Welcome to Softbites!

Softbites brings you digestible summaries of the latest research in soft matter.

If you have a soft spot for the science of bubbles, liquid crystals and other squishy materials you might have heard of soft matter! If you have not, this branch of physics is a fascinating interdisciplinary field studying various kinds of materials from gels to biological systems. They all share the fact that they are soft, which means they are not exactly solid nor liquid. For instance, if you poke a bit of foam, it will resist like a solid at short times, but it will flow at longer times.

Read our posts to find out more about soft matter!

Recent posts

Check out our latest posts!

We write about colloids, gels, biomechanics and many other squishy subjects! We are inspired by the most recent papers and the classics as well.

Small structures, Big facilities

I am writing this as I embark on a journey from Copenhagen to Chicago for a 24-hour experiment. Luckily, I am going to be in the city longer than I will be flying, but only just. Traveling over 4,000 miles may seem like a long way to go for an experiment, and it is. I perform small-angle scattering experiments for a living though, and sometimes this is just what needs to be done. My previous post on Softbites was all about the fundamentals of X-ray and neutron scattering, but I didn’t give an indication of what an experiment is actually like. This post focuses on the practicalities. What are the experimental facilities like? What do you have to do to access them?

The dance of swarming flies

Imagine yourself as a small fly called a midge (shown in Figure 1a). You used to live in a lake as a small larva with no concerns in life except swimming, eating, and growing. One day, you hid underwater and formed a cocoon around your body as it developed wings, legs, and antennae. A few days later, you swam to the surface and burst out of your cocoon as an adult fly — a male. As a new adult male, you find the clock ticking – you have only a few days to find a mate before you die.

Mighty-Morphin’ Magnetic Materials

If we could shrink a submarine down to the microscopic scale, could we pilot it into the human body to fight infection and perform surgery? Despite suggestions from futuristic sci-fi such as “Fantastic Voyage”, “Honey, I Shrunk the Kids”, “The Magic School Bus”, “Power Rangers”, and “Rick and Morty”, we cannot survive such shrinking and our vessel would be without a pilot. But it may still be possible to “shrink” down some of our technology and control it remotely as we will see from researchers at MIT in this week’s paper.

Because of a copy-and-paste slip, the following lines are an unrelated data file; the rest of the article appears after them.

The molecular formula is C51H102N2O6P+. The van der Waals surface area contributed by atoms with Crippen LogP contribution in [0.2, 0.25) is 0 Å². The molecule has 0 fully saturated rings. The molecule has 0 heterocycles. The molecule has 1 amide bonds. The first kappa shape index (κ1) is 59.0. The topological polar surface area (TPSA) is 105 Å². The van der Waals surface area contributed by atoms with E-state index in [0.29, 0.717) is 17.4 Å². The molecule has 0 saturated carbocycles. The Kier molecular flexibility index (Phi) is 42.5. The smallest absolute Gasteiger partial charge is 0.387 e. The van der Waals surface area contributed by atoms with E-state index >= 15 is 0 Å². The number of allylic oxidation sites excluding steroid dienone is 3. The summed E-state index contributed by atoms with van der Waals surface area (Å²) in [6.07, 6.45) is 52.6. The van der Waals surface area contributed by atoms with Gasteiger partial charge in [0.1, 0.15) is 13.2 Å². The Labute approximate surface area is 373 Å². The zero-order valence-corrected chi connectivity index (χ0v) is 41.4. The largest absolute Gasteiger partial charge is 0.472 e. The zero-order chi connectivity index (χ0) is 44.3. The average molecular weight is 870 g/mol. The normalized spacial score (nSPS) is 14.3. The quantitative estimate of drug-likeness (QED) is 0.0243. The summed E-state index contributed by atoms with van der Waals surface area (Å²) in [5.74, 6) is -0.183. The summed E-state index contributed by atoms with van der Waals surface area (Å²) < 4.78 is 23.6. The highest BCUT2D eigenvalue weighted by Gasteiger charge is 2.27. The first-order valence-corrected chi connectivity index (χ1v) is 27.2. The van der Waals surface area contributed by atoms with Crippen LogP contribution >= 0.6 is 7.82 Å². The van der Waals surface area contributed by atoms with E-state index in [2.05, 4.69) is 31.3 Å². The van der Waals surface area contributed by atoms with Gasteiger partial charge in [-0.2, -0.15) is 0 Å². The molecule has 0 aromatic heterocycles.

Who are we?

Softbites is run by a group of young scientists who want to attract a wider audience to the beautiful world of soft matter.

We are Ph.D. students and postdocs from all over the world. Writing for Softbites is a way of sharing our passion for soft matter. We would especially love to attract younger students to research by explaining fascinating research papers, which are often technical and intimidating for people outside the field.

Meet the Softbites team!

Annie Stephenson
Harvard University
Cambridge

Managing editor
Read Annie’s posts
Author since: 9/2017


Danny Seara
Yale University
New Haven

Style manager
Read Danny’s posts
Author since: 2/2018

Arthur Michaut
Harvard Medical School
Boston

Founder & Webmaster
Read Arthur’s posts
Author since: 9/2017


Foteini Delisavva
Charles University
Prague

Publicity manager
Read Foteini’s posts
Author since: 1/2018

Colm Kelleher
Harvard University
Cambridge

Managing editor
Read Colm’s posts
Author since: 9/2017


Rob Campbell
OIST
Onna-son

Style manager
Read Rob’s posts
Author since: 3/2018

and we don’t forget our former team members!

Meet the authors!

Our official Softbites authors regularly write for us. If you are specifically interested in one of their posts, feel free to get in touch with them to ask more questions.

Adam Fortais
McMaster University
Hamilton

Read Adam’s posts
Author since: 5/2018


Youngah (Karen) Kwon
Columbia University
New York

Read Karen’s posts
Author since: 12/2018

Emily Riley
DTU
Copenhagen

Read Emily’s posts
Author since: 3/2018


Olga Shishkov
Georgia Tech
Atlanta

Read Olga’s posts
Author since: 1/2018


We also have contributions from guest authors.


 Where are we from?

Softbites is a world-wide collaboration!


How do we work?

Softbites is a peer-reviewed science communication blog. Each of our posts is managed by an editor who sends it to a team of reviewers (a content reviewer and a style reviewer). Our goal is to make sure the original article has been faithfully presented. We also want to provide our authors and reviewers with a science publishing experience. We are happy to share with you our style guide, if you want to dig more into our writing organization!

Become a writer

If you want to become a Softbites writer, or you just want to get in touch with us, please reach out!

 

 

Our friends

We are proud to be part of the bites family.

The eldest is Astrobites which has been writing about astrophysics since 2010. The concept has been extended to other fields of science through sister websites listed below. Have a look if you’re interested!

astrobites

chembites

evobites

geoscibites

oceanbites

envirobites_logo.jpg

Thanks to The Lutetium Project!

Most of the beautiful pictures and videos illustrating this website have been kindly provided by our friends from the Lutetium Project. They run a YouTube channel featuring the connections between art and soft matter. You MUST check them out! Especially this video, which most of the footages illustrating this website have been extracted from.